We have a pretty automated shop. The workflow runs through our engineering software, and directly out to all of our machines on the floor. As we're primarily panel processers, most of the work goes off of the machines and are nearly complete.
Today we had a rush order for 60 simple components, banded all 4 edges. I engineered it and sent it to the saw. I made it out to the shop floor as the last part was going through the bander. Out of curiosity, I asked the bander operator if he checked the final measurement of the part (with banding). He said no. I asked the person putting them on the pallet, again no. Asked the shop foreman, and no.
I put a tape on it and there was no problem. Long story short, If we engineer everything correctly in the office, we RARELY have an issue. Our rework rate is very low, but I worry about some detail being missed on a high quantity project. I hate the thought that our customers could get something that we should have caught.
What are other automated shops doing to ensure they catch errors sooner than later? Or are they?
While I have not worked in automated shops, a few things struck me from this episode.
First, when the phrase "rush job" is the mantra for a particular project, perhaps the focus is on completion and deadline adherence rather than on quality.
Second, it appears as though there is no human in your process that has been delegated the responsibility of overall quality control. But you already found this out.
Finally, I think that even the most automated of industries still rely on the human touch to ensure that the product that goes out the door passes muster, even if it is only to throw a tape measure on it.
You might consider yourself fortunate that this process glitch revealed itself on a relatively small order.
One person whose job is to ensure quality throughout the process would probably be better than telling each workstation to be responsible for their aspect of it, as the latter may lead to a lot of finger pointing.
You might consider empowering someone in your company to be in charge of quality control and then rewarding them for that.
I don't know anything about parts manufacturing but I know a lot about boutique kitchens. There is a more or less finite number of possible places a cabinet can crash. These can be things like using the correct swing on door hinges or making sure everything is marked well or sanded well. For a glass door cabinet it might be simply remembering to measure for the glass and/or get it ordered.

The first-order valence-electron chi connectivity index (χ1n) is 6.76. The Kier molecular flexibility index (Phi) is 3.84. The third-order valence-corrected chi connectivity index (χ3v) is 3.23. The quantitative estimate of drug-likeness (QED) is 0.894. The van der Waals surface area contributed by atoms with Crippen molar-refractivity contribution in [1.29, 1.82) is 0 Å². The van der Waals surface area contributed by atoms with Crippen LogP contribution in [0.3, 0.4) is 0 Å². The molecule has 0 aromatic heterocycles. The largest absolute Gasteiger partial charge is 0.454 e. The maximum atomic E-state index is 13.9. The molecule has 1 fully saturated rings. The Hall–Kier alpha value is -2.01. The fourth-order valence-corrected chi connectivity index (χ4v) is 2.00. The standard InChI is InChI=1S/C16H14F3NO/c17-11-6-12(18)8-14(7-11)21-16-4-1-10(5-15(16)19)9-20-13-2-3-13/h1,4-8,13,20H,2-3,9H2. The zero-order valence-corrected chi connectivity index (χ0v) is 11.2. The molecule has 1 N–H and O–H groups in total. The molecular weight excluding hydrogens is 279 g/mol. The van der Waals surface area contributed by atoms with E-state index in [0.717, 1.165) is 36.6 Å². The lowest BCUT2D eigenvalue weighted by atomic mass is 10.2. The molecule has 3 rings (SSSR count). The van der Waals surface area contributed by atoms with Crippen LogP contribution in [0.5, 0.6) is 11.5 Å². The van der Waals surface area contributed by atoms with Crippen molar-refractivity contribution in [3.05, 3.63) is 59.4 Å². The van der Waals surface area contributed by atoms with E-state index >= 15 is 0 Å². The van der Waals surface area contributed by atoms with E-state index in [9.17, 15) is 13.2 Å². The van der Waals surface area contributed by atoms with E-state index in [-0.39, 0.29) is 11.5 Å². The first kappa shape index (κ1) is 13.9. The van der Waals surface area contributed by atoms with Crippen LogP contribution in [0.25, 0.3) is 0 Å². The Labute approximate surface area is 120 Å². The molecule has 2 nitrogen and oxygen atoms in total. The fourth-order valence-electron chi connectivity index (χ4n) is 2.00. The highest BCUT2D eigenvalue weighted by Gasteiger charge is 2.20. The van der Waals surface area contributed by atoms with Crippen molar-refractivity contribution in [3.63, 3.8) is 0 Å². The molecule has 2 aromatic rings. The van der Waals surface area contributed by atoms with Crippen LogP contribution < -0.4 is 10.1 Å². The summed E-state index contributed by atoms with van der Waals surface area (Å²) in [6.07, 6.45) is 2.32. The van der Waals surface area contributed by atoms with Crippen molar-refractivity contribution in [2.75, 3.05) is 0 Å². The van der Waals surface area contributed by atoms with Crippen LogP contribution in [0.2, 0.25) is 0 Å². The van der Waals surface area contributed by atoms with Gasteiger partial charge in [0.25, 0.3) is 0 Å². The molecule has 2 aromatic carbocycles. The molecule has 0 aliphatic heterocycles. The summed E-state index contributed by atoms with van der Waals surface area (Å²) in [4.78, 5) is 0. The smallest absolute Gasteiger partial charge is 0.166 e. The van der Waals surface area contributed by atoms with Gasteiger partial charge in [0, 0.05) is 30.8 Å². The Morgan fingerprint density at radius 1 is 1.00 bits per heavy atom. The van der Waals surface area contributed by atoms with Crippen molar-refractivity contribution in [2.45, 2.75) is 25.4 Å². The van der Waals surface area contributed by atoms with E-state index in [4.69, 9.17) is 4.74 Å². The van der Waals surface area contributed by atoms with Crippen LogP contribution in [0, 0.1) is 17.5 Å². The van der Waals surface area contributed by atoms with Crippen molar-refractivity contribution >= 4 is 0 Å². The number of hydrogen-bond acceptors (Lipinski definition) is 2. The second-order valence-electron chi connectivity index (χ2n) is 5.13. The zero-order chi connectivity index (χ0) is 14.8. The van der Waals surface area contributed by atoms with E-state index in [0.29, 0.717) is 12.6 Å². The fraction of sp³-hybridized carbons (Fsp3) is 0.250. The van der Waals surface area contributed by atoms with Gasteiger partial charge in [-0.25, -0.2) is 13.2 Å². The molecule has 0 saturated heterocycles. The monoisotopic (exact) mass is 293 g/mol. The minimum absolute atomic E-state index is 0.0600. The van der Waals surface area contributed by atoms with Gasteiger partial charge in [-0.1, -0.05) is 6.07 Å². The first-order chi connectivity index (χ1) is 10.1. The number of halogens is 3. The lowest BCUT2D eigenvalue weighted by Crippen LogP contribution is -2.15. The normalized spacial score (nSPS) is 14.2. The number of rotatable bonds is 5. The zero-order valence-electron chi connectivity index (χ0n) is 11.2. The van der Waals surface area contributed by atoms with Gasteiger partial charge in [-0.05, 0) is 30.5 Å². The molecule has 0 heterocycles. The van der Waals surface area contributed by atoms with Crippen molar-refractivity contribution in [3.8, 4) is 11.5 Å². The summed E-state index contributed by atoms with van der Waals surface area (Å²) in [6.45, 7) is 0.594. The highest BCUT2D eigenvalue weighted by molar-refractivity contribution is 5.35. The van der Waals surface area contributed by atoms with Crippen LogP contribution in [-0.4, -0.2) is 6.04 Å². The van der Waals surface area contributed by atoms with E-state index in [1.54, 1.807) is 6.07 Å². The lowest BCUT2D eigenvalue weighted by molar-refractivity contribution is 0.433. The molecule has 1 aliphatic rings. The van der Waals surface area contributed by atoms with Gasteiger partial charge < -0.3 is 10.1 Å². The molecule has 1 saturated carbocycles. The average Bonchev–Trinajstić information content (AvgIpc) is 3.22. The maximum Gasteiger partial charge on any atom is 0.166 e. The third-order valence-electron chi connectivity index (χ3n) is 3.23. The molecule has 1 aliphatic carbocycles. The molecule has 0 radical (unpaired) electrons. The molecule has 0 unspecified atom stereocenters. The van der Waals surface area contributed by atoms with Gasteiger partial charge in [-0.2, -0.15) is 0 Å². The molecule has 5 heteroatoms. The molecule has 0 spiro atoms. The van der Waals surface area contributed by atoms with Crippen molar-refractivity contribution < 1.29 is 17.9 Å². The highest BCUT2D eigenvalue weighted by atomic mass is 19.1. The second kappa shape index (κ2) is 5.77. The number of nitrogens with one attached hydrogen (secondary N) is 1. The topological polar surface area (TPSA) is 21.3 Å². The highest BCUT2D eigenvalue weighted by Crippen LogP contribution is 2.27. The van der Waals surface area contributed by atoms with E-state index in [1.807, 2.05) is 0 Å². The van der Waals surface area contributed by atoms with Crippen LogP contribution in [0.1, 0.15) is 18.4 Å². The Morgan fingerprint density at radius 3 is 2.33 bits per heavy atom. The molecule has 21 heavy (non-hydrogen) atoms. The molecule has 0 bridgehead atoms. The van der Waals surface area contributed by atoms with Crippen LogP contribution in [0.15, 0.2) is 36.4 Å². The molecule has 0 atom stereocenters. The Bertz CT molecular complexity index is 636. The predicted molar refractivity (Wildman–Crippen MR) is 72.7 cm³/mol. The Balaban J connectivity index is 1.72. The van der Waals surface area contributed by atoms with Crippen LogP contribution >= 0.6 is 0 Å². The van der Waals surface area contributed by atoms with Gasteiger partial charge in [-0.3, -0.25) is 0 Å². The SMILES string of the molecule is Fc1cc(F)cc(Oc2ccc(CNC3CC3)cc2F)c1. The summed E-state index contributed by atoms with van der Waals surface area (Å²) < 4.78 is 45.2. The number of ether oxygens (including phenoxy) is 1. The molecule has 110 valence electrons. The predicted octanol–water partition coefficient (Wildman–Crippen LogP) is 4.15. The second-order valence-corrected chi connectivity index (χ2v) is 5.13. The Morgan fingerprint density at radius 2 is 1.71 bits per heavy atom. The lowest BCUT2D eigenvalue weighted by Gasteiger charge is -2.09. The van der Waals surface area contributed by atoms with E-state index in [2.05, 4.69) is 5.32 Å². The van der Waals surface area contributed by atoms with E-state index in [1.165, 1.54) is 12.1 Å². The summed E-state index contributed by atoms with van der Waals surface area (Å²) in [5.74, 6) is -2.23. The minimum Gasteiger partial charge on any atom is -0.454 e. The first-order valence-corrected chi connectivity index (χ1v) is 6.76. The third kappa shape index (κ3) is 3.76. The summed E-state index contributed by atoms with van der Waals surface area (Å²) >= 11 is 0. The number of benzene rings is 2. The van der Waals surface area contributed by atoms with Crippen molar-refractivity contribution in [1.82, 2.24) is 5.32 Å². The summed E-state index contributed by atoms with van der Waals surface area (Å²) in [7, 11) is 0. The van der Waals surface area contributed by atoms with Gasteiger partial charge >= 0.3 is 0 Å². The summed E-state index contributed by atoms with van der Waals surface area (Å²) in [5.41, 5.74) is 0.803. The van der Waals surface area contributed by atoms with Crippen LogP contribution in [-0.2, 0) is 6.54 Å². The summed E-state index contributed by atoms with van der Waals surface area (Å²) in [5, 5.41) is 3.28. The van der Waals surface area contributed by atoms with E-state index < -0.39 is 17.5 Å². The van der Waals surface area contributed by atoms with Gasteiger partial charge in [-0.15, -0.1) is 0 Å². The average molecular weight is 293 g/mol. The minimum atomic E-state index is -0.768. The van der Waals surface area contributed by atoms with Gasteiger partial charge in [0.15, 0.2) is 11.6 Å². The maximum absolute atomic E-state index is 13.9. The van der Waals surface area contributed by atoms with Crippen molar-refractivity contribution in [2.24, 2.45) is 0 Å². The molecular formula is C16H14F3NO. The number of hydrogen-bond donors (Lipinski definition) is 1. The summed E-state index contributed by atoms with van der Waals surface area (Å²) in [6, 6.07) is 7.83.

With a simple checklist someone can certify that a cabinet is complete and ready to ship. It takes just a couple of minutes or less to go through the list and put a check mark by each event. If you paid one person a $10 bonus for each cabinet they certify you would be out a couple hundred bucks at the most and they would stand in line for the opportunity to be the Quality Assurance Guy.
When confronted with any kind of consternation out on the job site it costs the contractor absolutely nothing to say to you "We can't figure out what goes where.......can you send a guy out?"
When you are solving problems out on the job site you are solving them on somebody else's schedule. The cost of just one trip to remediate confusion will be a hundred times what it takes to make and laminate one single list.
When everybody is responsible nobody is responsible. If your system of management depends on somebody remembering to do something you will regularly surrender money.
If it is engineered from the office and banding was subtracted through the software, then the parts should be right
If you want the parts checked, send a note to the operators via shop drawings to check the parts as they come off ......
We shipped 70k worth of panels 7 states away- you had better believe the office and shop double checked each and every part as they came off and got loaded
Of course, then again, we make clients even count the hardware when we deliver and then ask them where they intend the product until installed. We note that on the shipper and our office keeps a copy and their office/pm gets a copy
(it's so much fun to have a PM from companies a little smaller than Halliburton calling to get copies of our documentation)
For quartz and granite, we have clients initial polished edge approval, sink placement and cut out, and seams, etc and what do ya know ?
When I was a young pup in 1973, Caterpillar had a great investment in inspection personal in the factory. Inspection were made after each set up of a machine to start production. Then random daily checks by the same inspector. Each operator had a hammer with a code on it, and the operator had to stamp that code on each part. That provided a path back to someone running scrap. More training was provided when scrap numbers became too high. Operators were constantly checking with go, no-go gages. Today, each cell operator is responsible for verifying all dimensions are in tolerance. They use point to point digital arms to verify if the accuracy requires it. In any modern woodworking facility, I would suggest each operator should be trained to inspect and verify their own work after running the first part, and then random checking after.
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